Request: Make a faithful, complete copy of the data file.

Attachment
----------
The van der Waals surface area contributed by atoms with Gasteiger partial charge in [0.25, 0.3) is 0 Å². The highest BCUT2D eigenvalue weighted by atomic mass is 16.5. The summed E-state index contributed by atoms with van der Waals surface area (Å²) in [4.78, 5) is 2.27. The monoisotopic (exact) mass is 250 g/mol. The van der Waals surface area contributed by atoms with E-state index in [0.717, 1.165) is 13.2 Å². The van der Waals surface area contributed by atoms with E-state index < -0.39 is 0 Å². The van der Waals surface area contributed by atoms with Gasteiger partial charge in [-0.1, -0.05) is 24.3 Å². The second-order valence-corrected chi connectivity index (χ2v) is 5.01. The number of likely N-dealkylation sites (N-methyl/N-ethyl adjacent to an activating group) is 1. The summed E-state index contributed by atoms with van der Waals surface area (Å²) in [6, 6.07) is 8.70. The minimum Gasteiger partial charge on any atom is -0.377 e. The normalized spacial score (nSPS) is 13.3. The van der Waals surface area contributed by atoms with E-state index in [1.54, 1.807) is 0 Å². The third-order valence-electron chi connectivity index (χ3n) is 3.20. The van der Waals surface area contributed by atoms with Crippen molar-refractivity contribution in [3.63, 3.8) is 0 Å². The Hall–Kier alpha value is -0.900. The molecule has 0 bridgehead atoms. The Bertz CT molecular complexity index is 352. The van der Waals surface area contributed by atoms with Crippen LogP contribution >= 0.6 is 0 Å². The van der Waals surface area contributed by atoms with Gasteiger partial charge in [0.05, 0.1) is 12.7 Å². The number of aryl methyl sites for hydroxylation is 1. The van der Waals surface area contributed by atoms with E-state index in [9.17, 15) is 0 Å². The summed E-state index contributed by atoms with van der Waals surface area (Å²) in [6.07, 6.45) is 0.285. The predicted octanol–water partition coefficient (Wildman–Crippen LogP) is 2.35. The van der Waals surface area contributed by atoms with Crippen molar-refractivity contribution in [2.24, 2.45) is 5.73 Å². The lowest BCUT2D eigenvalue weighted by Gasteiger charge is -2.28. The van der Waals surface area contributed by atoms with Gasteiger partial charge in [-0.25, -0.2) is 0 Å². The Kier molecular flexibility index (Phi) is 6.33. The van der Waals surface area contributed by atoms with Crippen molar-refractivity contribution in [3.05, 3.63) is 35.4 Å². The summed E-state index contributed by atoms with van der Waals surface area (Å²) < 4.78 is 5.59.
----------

The van der Waals surface area contributed by atoms with Gasteiger partial charge in [0.25, 0.3) is 0 Å². The highest BCUT2D eigenvalue weighted by atomic mass is 16.5. The summed E-state index contributed by atoms with van der Waals surface area (Å²) in [4.78, 5) is 2.27. The monoisotopic (exact) mass is 250 g/mol. The van der Waals surface area contributed by atoms with E-state index in [0.717, 1.165) is 13.2 Å². The van der Waals surface area contributed by atoms with E-state index < -0.39 is 0 Å². The van der Waals surface area contributed by atoms with Gasteiger partial charge in [-0.1, -0.05) is 24.3 Å². The second-order valence-corrected chi connectivity index (χ2v) is 5.01. The number of likely N-dealkylation sites (N-methyl/N-ethyl adjacent to an activating group) is 1. The summed E-state index contributed by atoms with van der Waals surface area (Å²) in [6, 6.07) is 8.70. The minimum Gasteiger partial charge on any atom is -0.377 e. The normalized spacial score (nSPS) is 13.3. The van der Waals surface area contributed by atoms with E-state index in [1.54, 1.807) is 0 Å². The third-order valence-electron chi connectivity index (χ3n) is 3.20. The van der Waals surface area contributed by atoms with Crippen molar-refractivity contribution in [3.63, 3.8) is 0 Å². The Hall–Kier alpha value is -0.900. The molecule has 0 bridgehead atoms. The Bertz CT molecular complexity index is 352. The van der Waals surface area contributed by atoms with Crippen LogP contribution >= 0.6 is 0 Å². The van der Waals surface area contributed by atoms with Gasteiger partial charge in [0.05, 0.1) is 12.7 Å². The number of aryl methyl sites for hydroxylation is 1. The van der Waals surface area contributed by atoms with E-state index in [9.17, 15) is 0 Å². The summed E-state index contributed by atoms with van der Waals surface area (Å²) in [6.07, 6.45) is 0.285. The predicted octanol–water partition coefficient (Wildman–Crippen LogP) is 2.35. The van der Waals surface area contributed by atoms with Crippen molar-refractivity contribution in [2.24, 2.45) is 5.73 Å². The lowest BCUT2D eigenvalue weighted by Gasteiger charge is -2.28. The van der Waals surface area contributed by atoms with Gasteiger partial charge in [-0.25, -0.2) is 0 Å². The Kier molecular flexibility index (Phi) is 6.33. The van der Waals surface area contributed by atoms with Crippen molar-refractivity contribution in [3.05, 3.63) is 35.4 Å². The summed E-state index contributed by atoms with van der Waals surface area (Å²) < 4.78 is 5.59.